Sophie (Qian Liu)
Headline: 15 Weird Postures Forced Upon Us By Technology
Source: FAST CO DESIGN
People create technologies, and technologies are also shaping new behaviors and gestures on people. The crux of Curious Rituals is an eBook from the Art Center College of design. It studied and illustrated the odd and inhuman gestures that technology has formed on people. Gestures like Periscope, “You lift your phone above the crowd to take a photo,” and Conversation Generator, that show your phone screen to your friend and say “Oh hey, check this funny thing from my Instagram/Facebook/Twitter feed”.
I’m so guilty of this one, and yet I despise it when people in front of me block the stage.
Maybe you run into a friend and someone else you don’t know, and you’re not part of the conversation. There’s an (every) app for that.
Fussy Owner Syndrome
“Comforting micro-gestures” with our phones serve as a comforting distraction in social situations, even when we’re four feet from a friend at dinner.
The Active Companion (Phone Holding)
There’s one pocketless pair of workout shorts I own that gets me with this every time.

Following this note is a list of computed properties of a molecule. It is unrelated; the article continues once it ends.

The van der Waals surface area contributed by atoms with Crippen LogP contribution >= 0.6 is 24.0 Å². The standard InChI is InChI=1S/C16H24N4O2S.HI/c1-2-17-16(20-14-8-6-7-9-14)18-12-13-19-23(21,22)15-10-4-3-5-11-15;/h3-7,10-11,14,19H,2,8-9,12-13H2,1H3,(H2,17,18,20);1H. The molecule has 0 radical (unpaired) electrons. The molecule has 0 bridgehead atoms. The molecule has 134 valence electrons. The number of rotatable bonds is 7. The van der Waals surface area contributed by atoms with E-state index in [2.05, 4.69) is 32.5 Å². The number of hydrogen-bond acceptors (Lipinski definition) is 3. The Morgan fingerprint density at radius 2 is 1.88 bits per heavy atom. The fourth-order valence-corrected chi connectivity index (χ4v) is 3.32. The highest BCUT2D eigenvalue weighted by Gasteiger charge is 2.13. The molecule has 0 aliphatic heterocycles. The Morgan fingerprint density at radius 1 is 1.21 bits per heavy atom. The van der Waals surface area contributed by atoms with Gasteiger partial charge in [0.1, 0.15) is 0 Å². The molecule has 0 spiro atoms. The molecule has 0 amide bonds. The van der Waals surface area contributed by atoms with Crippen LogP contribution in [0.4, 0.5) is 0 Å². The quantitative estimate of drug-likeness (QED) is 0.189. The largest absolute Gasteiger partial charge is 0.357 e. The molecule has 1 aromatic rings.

“Oh hey, check this funny thing from my Instagram/Facebook/Twitter feed that you probably don’t care about. And yes, please put a kink in your neck to get the viewing angle just right.”
“Technology innovations have culture consequences.” These new body-base habits illustrated in Curious Rituals are exactly what Anne Balsamo wants to tell us about those culture consequences cause by innovations. Technology is really creating new behaviors on people, and on the other hand, technology builder should also be aware of these phenomenon when they are making innovations. It is also funny to see my own practice in these illustrations that I have never been aware of when they are happening. I think if there is a way that designers want to make a social change, think about how innovation creates culture and social consequences would be really helpful.
Global Issue: Technology
Primary Design Lens: Behavior formed by technology
Secondary Design Lens: Techculture/social change